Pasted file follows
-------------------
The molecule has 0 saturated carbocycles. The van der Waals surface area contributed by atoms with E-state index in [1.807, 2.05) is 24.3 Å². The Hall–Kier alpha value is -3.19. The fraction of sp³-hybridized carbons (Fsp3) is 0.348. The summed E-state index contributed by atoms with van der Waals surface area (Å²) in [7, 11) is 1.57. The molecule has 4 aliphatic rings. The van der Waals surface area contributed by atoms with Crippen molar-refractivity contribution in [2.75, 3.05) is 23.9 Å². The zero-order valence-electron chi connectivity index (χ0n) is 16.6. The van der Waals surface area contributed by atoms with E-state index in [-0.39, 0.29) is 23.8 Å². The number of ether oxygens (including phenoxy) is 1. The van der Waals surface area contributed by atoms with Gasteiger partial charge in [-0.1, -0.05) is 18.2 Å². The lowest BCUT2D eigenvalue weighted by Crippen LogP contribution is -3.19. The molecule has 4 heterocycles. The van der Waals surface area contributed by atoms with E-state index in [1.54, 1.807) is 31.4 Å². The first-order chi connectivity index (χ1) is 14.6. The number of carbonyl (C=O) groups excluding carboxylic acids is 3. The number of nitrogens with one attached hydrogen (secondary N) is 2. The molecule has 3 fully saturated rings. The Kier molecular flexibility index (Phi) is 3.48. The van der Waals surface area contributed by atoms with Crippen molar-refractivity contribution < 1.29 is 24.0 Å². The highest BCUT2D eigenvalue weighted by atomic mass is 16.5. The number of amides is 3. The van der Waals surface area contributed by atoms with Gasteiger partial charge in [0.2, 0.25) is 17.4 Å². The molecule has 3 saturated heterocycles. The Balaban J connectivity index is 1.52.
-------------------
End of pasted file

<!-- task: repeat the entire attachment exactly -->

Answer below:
The molecule has 0 saturated carbocycles. The van der Waals surface area contributed by atoms with E-state index in [1.807, 2.05) is 24.3 Å². The Hall–Kier alpha value is -3.19. The fraction of sp³-hybridized carbons (Fsp3) is 0.348. The summed E-state index contributed by atoms with van der Waals surface area (Å²) in [7, 11) is 1.57. The molecule has 4 aliphatic rings. The van der Waals surface area contributed by atoms with Crippen molar-refractivity contribution in [2.75, 3.05) is 23.9 Å². The zero-order valence-electron chi connectivity index (χ0n) is 16.6. The van der Waals surface area contributed by atoms with E-state index in [-0.39, 0.29) is 23.8 Å². The number of ether oxygens (including phenoxy) is 1. The van der Waals surface area contributed by atoms with Gasteiger partial charge in [-0.1, -0.05) is 18.2 Å². The lowest BCUT2D eigenvalue weighted by Crippen LogP contribution is -3.19. The molecule has 4 heterocycles. The van der Waals surface area contributed by atoms with E-state index in [1.54, 1.807) is 31.4 Å². The first-order chi connectivity index (χ1) is 14.6. The number of carbonyl (C=O) groups excluding carboxylic acids is 3. The number of nitrogens with one attached hydrogen (secondary N) is 2. The molecule has 3 fully saturated rings. The Kier molecular flexibility index (Phi) is 3.48. The van der Waals surface area contributed by atoms with Crippen molar-refractivity contribution < 1.29 is 24.0 Å². The highest BCUT2D eigenvalue weighted by atomic mass is 16.5. The number of amides is 3. The van der Waals surface area contributed by atoms with Gasteiger partial charge in [0.2, 0.25) is 17.4 Å². The molecule has 3 saturated heterocycles. The Balaban J connectivity index is 1.52.